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Browse the 1966 Encyclopaedia of New Zealand
Graphic: An Encyclopaedia of New Zealand 1966.


This information was published in 1966 in An Encyclopaedia of New Zealand, edited by A. H. McLintock. It has not been corrected and will not be updated.

Up-to-date information can be found elsewhere in Te Ara.



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Trading Bank Credit

The pattern of the banks' advances is clear from the following table which classifies the total into broad groups at 10 July 1963.

Amount £(million) Per cent of Total
Farming, forestry, hunting, and fishing 33.4 17.4
Manufacturing (including mining and quarrying) 61.8 32.1
Construction 8.8 4.6
Transport and communication 3.4 1.8
Commerce, trade, and finance 52.7 27.4
Services 8.2 4.2
Other (including local bodies) 2.8 1.5
Personal advances (a) For housing 8.6 4.5
(b) Other 12.8 6.6
192.5 100.0

Over recent years trading bank advances and discounts showed little growth until 1961, if measured by averaging monthly figures. In 1955, for example, the average was £180 million; in 1959 it was down to £166 million; but in 1960 it had increased to £176 million and to 197 million in 1962 and 1963. Unused credit limits averaged £143 million in 1963.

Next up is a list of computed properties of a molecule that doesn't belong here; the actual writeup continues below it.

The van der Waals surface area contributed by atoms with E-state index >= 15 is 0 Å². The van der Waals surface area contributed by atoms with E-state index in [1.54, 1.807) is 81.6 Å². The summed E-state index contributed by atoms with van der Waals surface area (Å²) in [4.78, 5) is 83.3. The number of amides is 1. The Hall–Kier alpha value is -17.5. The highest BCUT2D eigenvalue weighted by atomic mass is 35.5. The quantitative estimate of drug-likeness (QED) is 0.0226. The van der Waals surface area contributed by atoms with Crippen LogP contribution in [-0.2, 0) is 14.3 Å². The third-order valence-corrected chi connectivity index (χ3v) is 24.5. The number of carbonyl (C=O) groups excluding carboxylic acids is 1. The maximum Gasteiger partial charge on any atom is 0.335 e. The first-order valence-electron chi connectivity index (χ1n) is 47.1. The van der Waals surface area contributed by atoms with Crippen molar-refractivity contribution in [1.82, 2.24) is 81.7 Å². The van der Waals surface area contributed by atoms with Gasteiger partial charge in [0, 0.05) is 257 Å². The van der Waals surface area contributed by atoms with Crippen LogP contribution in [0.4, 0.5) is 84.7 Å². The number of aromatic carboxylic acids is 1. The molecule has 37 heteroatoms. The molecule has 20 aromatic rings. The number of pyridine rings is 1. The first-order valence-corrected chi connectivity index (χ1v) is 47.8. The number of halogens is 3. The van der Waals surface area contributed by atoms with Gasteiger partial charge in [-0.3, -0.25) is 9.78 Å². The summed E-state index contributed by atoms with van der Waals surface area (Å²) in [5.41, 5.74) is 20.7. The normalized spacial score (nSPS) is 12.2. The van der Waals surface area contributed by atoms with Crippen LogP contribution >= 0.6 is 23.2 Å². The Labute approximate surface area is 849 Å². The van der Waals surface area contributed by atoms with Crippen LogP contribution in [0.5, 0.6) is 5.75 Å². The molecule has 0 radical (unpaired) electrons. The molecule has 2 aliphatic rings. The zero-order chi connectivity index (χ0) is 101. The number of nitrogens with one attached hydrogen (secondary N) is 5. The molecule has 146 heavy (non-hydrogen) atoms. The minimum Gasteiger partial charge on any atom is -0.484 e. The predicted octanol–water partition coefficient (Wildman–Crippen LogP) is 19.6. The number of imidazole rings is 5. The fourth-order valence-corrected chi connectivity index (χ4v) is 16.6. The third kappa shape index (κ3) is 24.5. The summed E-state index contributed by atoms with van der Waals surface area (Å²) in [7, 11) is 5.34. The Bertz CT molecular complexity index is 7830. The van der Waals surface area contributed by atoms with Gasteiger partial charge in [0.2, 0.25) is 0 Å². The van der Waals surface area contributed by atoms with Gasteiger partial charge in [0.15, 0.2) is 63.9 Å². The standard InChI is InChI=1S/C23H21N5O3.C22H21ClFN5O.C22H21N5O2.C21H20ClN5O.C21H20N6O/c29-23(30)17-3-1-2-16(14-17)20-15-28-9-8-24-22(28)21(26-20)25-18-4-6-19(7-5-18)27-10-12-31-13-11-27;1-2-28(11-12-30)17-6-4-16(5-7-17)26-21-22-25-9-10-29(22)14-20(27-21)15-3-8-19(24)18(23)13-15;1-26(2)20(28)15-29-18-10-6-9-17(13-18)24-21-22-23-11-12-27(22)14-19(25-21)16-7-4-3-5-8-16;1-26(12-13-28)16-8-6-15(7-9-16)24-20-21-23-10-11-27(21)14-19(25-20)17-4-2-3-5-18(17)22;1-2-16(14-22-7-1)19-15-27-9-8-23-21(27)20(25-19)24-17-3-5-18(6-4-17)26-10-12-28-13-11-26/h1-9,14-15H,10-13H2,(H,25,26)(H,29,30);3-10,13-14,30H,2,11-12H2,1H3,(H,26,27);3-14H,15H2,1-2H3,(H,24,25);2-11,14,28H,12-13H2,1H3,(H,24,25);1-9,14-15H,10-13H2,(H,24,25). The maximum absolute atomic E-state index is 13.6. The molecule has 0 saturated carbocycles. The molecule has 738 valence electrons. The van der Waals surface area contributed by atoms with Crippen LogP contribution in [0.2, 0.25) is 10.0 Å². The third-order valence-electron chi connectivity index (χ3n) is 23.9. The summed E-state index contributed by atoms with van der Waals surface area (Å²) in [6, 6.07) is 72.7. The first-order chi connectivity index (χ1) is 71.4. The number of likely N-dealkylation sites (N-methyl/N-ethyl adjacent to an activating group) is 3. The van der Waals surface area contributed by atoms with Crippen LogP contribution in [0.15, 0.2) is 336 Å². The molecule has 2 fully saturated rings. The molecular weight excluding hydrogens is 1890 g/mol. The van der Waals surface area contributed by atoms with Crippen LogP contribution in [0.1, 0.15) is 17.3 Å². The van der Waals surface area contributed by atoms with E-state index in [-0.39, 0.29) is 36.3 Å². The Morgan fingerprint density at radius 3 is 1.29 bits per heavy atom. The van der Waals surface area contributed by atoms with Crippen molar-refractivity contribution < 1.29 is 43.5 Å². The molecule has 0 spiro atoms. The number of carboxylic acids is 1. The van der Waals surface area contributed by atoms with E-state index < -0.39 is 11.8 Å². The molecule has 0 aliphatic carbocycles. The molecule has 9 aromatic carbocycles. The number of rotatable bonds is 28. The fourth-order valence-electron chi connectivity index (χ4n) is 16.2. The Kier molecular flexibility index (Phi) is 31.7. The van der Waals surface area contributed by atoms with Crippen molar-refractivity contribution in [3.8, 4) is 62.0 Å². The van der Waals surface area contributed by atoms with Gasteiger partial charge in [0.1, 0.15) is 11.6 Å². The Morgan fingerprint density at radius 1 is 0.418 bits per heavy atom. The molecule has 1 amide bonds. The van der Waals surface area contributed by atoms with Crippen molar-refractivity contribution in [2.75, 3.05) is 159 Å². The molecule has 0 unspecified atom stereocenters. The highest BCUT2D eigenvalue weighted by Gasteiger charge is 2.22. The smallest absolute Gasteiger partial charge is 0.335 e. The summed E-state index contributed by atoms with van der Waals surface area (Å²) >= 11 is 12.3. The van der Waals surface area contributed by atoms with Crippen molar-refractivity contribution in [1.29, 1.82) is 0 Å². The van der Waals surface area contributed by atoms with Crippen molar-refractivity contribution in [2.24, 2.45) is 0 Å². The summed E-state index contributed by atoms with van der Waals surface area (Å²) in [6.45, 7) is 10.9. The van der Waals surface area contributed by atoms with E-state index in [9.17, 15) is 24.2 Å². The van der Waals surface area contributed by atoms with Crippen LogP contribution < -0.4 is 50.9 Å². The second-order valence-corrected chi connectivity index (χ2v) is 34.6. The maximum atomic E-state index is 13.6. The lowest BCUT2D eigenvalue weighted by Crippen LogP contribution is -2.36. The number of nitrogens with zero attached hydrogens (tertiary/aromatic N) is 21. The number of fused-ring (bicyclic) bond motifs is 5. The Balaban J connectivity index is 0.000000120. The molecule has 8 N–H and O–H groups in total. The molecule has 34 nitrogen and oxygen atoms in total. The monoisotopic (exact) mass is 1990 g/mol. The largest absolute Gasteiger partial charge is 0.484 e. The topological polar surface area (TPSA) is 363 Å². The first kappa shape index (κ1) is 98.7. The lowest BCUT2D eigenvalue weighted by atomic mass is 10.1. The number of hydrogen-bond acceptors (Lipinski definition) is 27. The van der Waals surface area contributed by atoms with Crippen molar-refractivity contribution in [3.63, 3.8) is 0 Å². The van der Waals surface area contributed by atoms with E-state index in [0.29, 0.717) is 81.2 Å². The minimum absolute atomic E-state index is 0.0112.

Large as the figures for advances and unused limits may seem they are easily dwarfed by the figures for debits to customers' accounts, which give an insight not only into the major role of cheques in the payments system but also into the physical work the banks must cope with in providing a cheque service. The monthly average of banks' debits in 1963 was £662.4 million, which gives a total for the year as a whole of £7,949 million. Changes in the amount of monthly debits are an important indicator of the state of the economy and show whether money in the form of bank balances is circulating more or less rapidly.

At the present time there is little sign that the trading banks will be in a position either to seek a sustained and substantial increase in their advance business or to diversify their activities very widely. On the other hand, it also appears that they will not be confronted with the problem of competing with a postal settlement system (GIRO), which at one time appeared a likely prospect.

Next Part: Savings Banks